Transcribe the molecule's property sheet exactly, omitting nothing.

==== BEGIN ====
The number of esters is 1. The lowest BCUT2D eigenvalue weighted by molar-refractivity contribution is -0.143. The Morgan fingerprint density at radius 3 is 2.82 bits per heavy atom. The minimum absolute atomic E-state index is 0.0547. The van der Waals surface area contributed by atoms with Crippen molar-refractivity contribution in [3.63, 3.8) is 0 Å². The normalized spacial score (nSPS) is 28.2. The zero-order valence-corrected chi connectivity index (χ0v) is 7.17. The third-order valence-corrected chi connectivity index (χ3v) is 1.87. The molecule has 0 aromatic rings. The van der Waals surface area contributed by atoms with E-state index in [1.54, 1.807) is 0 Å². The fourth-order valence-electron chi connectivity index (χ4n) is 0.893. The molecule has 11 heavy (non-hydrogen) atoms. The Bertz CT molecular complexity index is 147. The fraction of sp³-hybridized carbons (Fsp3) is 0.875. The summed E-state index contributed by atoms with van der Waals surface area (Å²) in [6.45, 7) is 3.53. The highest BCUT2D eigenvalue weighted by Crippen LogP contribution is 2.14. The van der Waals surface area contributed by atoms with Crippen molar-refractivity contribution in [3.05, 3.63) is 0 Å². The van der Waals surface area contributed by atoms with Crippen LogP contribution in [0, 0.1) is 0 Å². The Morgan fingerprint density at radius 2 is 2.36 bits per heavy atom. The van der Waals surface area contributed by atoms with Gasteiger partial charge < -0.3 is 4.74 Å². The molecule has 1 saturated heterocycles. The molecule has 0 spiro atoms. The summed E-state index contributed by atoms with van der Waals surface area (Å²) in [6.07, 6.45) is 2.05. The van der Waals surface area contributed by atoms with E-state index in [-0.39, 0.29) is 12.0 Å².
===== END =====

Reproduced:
The number of esters is 1. The lowest BCUT2D eigenvalue weighted by molar-refractivity contribution is -0.143. The Morgan fingerprint density at radius 3 is 2.82 bits per heavy atom. The minimum absolute atomic E-state index is 0.0547. The van der Waals surface area contributed by atoms with Crippen molar-refractivity contribution in [3.63, 3.8) is 0 Å². The normalized spacial score (nSPS) is 28.2. The zero-order valence-corrected chi connectivity index (χ0v) is 7.17. The third-order valence-corrected chi connectivity index (χ3v) is 1.87. The molecule has 0 aromatic rings. The van der Waals surface area contributed by atoms with E-state index in [1.54, 1.807) is 0 Å². The fourth-order valence-electron chi connectivity index (χ4n) is 0.893. The molecule has 11 heavy (non-hydrogen) atoms. The Bertz CT molecular complexity index is 147. The fraction of sp³-hybridized carbons (Fsp3) is 0.875. The summed E-state index contributed by atoms with van der Waals surface area (Å²) in [6.45, 7) is 3.53. The highest BCUT2D eigenvalue weighted by Crippen LogP contribution is 2.14. The van der Waals surface area contributed by atoms with Crippen molar-refractivity contribution in [3.05, 3.63) is 0 Å². The van der Waals surface area contributed by atoms with Crippen LogP contribution in [0, 0.1) is 0 Å². The Morgan fingerprint density at radius 2 is 2.36 bits per heavy atom. The van der Waals surface area contributed by atoms with Gasteiger partial charge < -0.3 is 4.74 Å². The molecule has 1 saturated heterocycles. The molecule has 0 spiro atoms. The summed E-state index contributed by atoms with van der Waals surface area (Å²) in [6.07, 6.45) is 2.05. The van der Waals surface area contributed by atoms with E-state index in [-0.39, 0.29) is 12.0 Å².